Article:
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"Red Ed" negotiates a minefield

By Sophy Ridge

Newly-elected Labour leader Ed Miliband had to pick his way through a minefield in today's conference speech.

Somehow he had to placate the unions, MPs, Labour members and activists - all of whom are looking for different things and many of whom voted for his older brother.

After a knife-edge duel with David for the leader's crown, Ed had to make sure delegates left the party conference feeling optimistic about the future... and not worried that the wrong choice had been made.

And, all in all, he did a pretty good job.

He deftly dealt with the unions - potentially his biggest headache after they propelled him to power in the contest.

Firstly he massaged their egos and lavished them with praise - "it is vital that workers have a voice that speak for them."

But then he made clear he will not be in their pockets: "I have no truck, and you should have no truck, with overblown rhetoric about waves of irresponsible strikes."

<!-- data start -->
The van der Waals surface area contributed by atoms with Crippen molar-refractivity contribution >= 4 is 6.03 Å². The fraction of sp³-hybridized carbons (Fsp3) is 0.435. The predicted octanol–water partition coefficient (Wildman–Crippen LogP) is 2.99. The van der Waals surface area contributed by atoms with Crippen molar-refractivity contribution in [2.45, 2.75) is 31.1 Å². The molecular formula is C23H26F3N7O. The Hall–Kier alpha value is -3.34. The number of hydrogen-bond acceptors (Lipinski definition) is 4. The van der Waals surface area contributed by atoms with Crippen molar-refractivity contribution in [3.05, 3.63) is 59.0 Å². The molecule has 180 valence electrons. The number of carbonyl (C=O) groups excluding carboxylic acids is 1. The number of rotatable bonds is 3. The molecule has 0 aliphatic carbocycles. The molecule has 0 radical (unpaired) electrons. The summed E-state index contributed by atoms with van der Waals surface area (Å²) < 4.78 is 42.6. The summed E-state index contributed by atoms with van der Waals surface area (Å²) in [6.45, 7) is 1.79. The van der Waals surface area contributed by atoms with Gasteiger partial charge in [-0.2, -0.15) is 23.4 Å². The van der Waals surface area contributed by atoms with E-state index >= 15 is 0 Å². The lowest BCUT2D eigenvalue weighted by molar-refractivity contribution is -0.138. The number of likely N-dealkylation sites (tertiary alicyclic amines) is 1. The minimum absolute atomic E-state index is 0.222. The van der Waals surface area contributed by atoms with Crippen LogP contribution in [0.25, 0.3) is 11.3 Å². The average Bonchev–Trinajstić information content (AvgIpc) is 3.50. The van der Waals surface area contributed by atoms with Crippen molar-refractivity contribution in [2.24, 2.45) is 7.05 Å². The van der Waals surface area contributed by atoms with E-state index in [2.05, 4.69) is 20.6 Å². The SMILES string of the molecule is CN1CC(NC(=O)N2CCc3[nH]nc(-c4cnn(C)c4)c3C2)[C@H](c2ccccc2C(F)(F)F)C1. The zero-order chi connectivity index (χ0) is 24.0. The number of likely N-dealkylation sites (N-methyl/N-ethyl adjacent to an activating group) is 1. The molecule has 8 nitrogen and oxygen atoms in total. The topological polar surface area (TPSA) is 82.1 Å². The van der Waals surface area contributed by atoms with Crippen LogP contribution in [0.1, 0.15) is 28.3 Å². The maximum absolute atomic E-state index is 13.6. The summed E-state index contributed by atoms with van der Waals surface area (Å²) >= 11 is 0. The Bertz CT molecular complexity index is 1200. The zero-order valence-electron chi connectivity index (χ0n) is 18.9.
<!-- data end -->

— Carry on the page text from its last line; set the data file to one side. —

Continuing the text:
And he also praised Labour's past record.

This is particularly key for Ed, as he has been characterised as a drastic break with the election-winning machine that was New Labour.

He said: "Tony and Gordon had the courage to take on established attitudes and institutions - and change Britain" - cleverly trying to position himself as the new Tony Blair.

However, while Ed neatly sidestepped the potential pitfalls in the room, there was little in his speech for the wider public outside of the conference hall.

Ed has already shown he can reinvigorate disillusioned Labour members and grassroots activists.

But can he widen his appeal to the millions of families in Britain?

That still waits to be seen.



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